BTW the slowness of OSX has to do with the fact that they have heavy use of alpha blending and window effects. It has nothing to do with the unix core. Also the display is based on technology similar to Adobe's PDF.

A simple solution (2, Insightful)

ringbarer (545020) | about 12 years ago | (#3372886)

Take a fork off Mozilla, and compile it so that it doesn't go through all the legacy-compatible OS X Event Layer fluff.

The trouble is that the OS has to be backwards compatible all the way back to the early days of Multifinder et al. If you're compiling directly for OS X, you don't need to worry about the cruft.

Re:A simple solution - Fizzilla? (3, Informative)

WD (96061) | about 12 years ago | (#3372916)

I don't know much about OS X, but I think maybe you might want to look into fizzilla [mozilla.org] ?

Re:A simple solution (4, Informative)

znu (31198) | about 12 years ago | (#3372969)

Try Chimera [mozdev.org] . It uses Mozilla's Unix back-end with a Cocoa front-end. It's only at version 0.21, so there's still a bunch missing, but it's already by far the fastest OS X browser.

The latest betas of OmniWeb [omnigroup.com] also beat IE by a nice margin.

Stability over Speed (5, Insightful)

wiredog (43288) | about 12 years ago | (#3372888)

That seems to be the choice they made. First get it stable, then make it fast. There's something to be said for that idea.

Re:Stability over Speed (0)

Anonymous Coward | about 12 years ago | (#3372962)

Indeed, that was the old NeXT credo:

rev 1: Stability
rev 2: Speed
rev 3: Stuff

Re:Stability over Speed (5, Interesting)

47PHA60 (444748) | about 12 years ago | (#3373011)

I purchased a power mac dual 1GHZ machine for video editing after a few years of painful Windows NT/2000 on a dual Pentium, then a dual PII.

The dual PII is now a fast, stable linux machine, and my Mac has not crashed _once_. Each time I allow it to download and install the latest OS update, it gets faster.

In theory I always agreed with the stability over features idea, but I really had no idea how satisfying it is in practice. It's the most stable workstation under $5000 I've ever used, and not once have I bothered to read anyone's benchmarks on the system.

The best part is that if the web browsing may be slower, I have not noticed at all, because the overall experience is much more satisfying.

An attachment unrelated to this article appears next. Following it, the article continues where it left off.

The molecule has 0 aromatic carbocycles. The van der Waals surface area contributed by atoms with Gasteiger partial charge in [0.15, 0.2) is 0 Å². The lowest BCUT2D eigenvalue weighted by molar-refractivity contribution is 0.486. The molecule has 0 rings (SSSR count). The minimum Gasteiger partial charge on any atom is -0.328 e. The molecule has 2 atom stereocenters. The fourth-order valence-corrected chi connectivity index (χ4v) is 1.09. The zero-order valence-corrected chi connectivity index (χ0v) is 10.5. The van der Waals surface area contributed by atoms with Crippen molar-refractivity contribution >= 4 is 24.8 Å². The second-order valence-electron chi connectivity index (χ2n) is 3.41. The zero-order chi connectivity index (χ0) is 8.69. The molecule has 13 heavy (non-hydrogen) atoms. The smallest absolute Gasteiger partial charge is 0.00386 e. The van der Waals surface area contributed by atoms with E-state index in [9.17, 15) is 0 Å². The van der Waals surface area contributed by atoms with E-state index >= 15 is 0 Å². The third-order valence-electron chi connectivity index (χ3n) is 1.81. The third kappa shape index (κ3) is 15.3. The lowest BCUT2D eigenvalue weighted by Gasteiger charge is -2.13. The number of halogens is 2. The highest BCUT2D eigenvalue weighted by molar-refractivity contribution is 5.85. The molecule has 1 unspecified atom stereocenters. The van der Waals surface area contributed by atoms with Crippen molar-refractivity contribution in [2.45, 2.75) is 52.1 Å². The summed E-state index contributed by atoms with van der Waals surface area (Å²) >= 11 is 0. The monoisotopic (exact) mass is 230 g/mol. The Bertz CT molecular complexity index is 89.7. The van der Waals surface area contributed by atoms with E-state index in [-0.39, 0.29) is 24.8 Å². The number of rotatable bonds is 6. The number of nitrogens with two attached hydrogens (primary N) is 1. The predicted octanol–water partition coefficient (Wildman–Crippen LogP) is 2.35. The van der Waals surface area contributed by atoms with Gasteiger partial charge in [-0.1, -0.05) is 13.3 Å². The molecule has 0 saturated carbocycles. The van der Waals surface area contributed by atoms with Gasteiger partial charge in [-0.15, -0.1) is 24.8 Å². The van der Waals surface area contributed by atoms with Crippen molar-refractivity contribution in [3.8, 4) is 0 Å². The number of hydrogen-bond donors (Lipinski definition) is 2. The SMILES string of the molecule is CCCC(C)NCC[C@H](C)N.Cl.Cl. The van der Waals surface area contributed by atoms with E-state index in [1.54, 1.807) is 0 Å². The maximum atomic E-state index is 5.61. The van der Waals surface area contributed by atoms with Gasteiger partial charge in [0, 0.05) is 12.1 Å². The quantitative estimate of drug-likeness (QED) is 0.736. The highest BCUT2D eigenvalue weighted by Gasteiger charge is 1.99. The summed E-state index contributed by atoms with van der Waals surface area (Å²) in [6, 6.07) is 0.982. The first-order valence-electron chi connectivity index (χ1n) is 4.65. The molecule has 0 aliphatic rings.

MSIE (4, Insightful)

class_A (324713) | about 12 years ago | (#3372895)

MSIE is very slow. Table parsing in particular is dog slow. I have to read Slashdot on a PC; stories with 150+ comments take forever on the Mac. Other browsers are reported to be faster, but the default browser is crap. I know I could replace it, but does the typical iMac user who just wants it to work out of the box?

Re:MSIE (1)

windex (92715) | about 12 years ago | (#3372931)

Mozilla is *severly* faster. It just takes longer to load. I'm browsing slash with mozilla right now. Both browsers suck equally in one department, though, and that's plugin support. It's not that there aren't plugins, it's that they completly suck. Macromedia's flash plugin for OS X is slower than the Linux flash plugin. feh.

Early Post! (-1, Offtopic)

Anonymous Coward | about 12 years ago | (#3372897)

This early post for Annabel Lee!

It was many and many a year ago,
In a kingdom by the sea,
That a maiden there lived whom you may know
By the name of
ANNABEL LEE;
And this maiden she lived with no other thought
Than to love and be loved by me.
I was a child and she was a child,
In this kingdom by the sea;
But we loved with a love that was more than love--
I and my
Annabel Lee;
With a love that the winged seraphs of heaven
Coveted her and me.

And this was the reason that, long ago,
In this kingdom by the sea,
A wind blew out of a cloud, chilling
My beautiful
Annabel Lee;
So that her highborn kinsman came
And bore her away from me,
To shut her up in a sepulchre
In this kingdom by the sea.

The angels, not half so happy in heaven,
Went envying her and me--
Yes!--that was the reason (as all men know,
In this kingdom by the sea)
That the wind came out of the cloud by night,
Chilling and killing my
Annabel Lee.

But our love it was stronger by far than the love
Of those who were older than we--
Of many far wiser than we--
And neither the angels in heaven above,
Nor the demons down under the sea,
Can ever dissever my soul from the soul
Of the beautiful
Annabel Lee.

For the moon never beams without bringing me dreams
Of the beautiful
Annabel Lee;
And the stars never rise but I feel the bright eyes
Of the beautiful
Annabel Lee;
And so, all the night-tide, I lie down by the side
Of my darling--my darling--my life and my bride,
In the sepulchre there by the sea,
In her tomb by the sounding sea.

Why exactly does it run slow??? (1)

PsychoFurryEwok (467266) | about 12 years ago | (#3372898)

Why exactly does it run slow? Is it the OS itself or the browser?

Re:Why exactly does it run slow??? (1)

Eccles (932) | about 12 years ago | (#3372943)

Why exactly does it run slow? Is it the OS itself or the browser?

It's the OS.

I work on a cross-platform PC/Mac app. Among the code I maintain is some floating-point computation-intensive code. No UI calls at all. It's three times slower on OS X than the same code running on OS 9. Why? Ya got me.

Re:Why exactly does it run slow??? (2, Informative)